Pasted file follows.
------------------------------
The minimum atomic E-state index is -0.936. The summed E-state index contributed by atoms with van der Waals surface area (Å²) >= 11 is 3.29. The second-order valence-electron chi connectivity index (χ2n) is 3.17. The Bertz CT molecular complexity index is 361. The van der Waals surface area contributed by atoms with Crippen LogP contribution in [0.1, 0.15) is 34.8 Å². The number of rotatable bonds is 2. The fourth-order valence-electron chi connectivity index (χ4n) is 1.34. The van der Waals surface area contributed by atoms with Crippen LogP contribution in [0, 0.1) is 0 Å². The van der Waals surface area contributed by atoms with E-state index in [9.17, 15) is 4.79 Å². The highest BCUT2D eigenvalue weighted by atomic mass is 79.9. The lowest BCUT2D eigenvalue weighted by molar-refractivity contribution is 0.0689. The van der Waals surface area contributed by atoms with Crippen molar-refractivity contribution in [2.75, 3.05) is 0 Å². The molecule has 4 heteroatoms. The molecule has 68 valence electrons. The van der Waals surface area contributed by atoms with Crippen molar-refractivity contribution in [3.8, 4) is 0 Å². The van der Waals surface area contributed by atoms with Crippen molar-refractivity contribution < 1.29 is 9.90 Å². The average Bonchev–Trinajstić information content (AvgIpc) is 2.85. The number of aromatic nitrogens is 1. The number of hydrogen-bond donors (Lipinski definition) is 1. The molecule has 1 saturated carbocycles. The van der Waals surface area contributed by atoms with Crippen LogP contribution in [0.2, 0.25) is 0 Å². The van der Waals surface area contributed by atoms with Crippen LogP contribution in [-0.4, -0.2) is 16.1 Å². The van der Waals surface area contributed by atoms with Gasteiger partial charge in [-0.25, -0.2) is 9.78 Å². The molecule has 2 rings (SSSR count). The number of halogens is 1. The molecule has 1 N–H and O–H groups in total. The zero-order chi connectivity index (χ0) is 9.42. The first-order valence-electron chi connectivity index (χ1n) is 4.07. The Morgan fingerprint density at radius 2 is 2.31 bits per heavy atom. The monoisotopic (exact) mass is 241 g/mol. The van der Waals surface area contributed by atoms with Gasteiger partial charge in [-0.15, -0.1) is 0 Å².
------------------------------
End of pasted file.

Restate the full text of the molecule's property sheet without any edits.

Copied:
The minimum atomic E-state index is -0.936. The summed E-state index contributed by atoms with van der Waals surface area (Å²) >= 11 is 3.29. The second-order valence-electron chi connectivity index (χ2n) is 3.17. The Bertz CT molecular complexity index is 361. The van der Waals surface area contributed by atoms with Crippen LogP contribution in [0.1, 0.15) is 34.8 Å². The number of rotatable bonds is 2. The fourth-order valence-electron chi connectivity index (χ4n) is 1.34. The van der Waals surface area contributed by atoms with Crippen LogP contribution in [0, 0.1) is 0 Å². The van der Waals surface area contributed by atoms with E-state index in [9.17, 15) is 4.79 Å². The highest BCUT2D eigenvalue weighted by atomic mass is 79.9. The lowest BCUT2D eigenvalue weighted by molar-refractivity contribution is 0.0689. The van der Waals surface area contributed by atoms with Crippen molar-refractivity contribution in [2.75, 3.05) is 0 Å². The molecule has 4 heteroatoms. The molecule has 68 valence electrons. The van der Waals surface area contributed by atoms with Crippen molar-refractivity contribution in [3.8, 4) is 0 Å². The van der Waals surface area contributed by atoms with Crippen molar-refractivity contribution < 1.29 is 9.90 Å². The average Bonchev–Trinajstić information content (AvgIpc) is 2.85. The number of aromatic nitrogens is 1. The number of hydrogen-bond donors (Lipinski definition) is 1. The molecule has 1 saturated carbocycles. The van der Waals surface area contributed by atoms with Crippen LogP contribution in [0.2, 0.25) is 0 Å². The van der Waals surface area contributed by atoms with Crippen LogP contribution in [-0.4, -0.2) is 16.1 Å². The van der Waals surface area contributed by atoms with Gasteiger partial charge in [-0.25, -0.2) is 9.78 Å². The molecule has 2 rings (SSSR count). The number of halogens is 1. The molecule has 1 N–H and O–H groups in total. The zero-order chi connectivity index (χ0) is 9.42. The first-order valence-electron chi connectivity index (χ1n) is 4.07. The Morgan fingerprint density at radius 2 is 2.31 bits per heavy atom. The monoisotopic (exact) mass is 241 g/mol. The van der Waals surface area contributed by atoms with Gasteiger partial charge in [-0.15, -0.1) is 0 Å².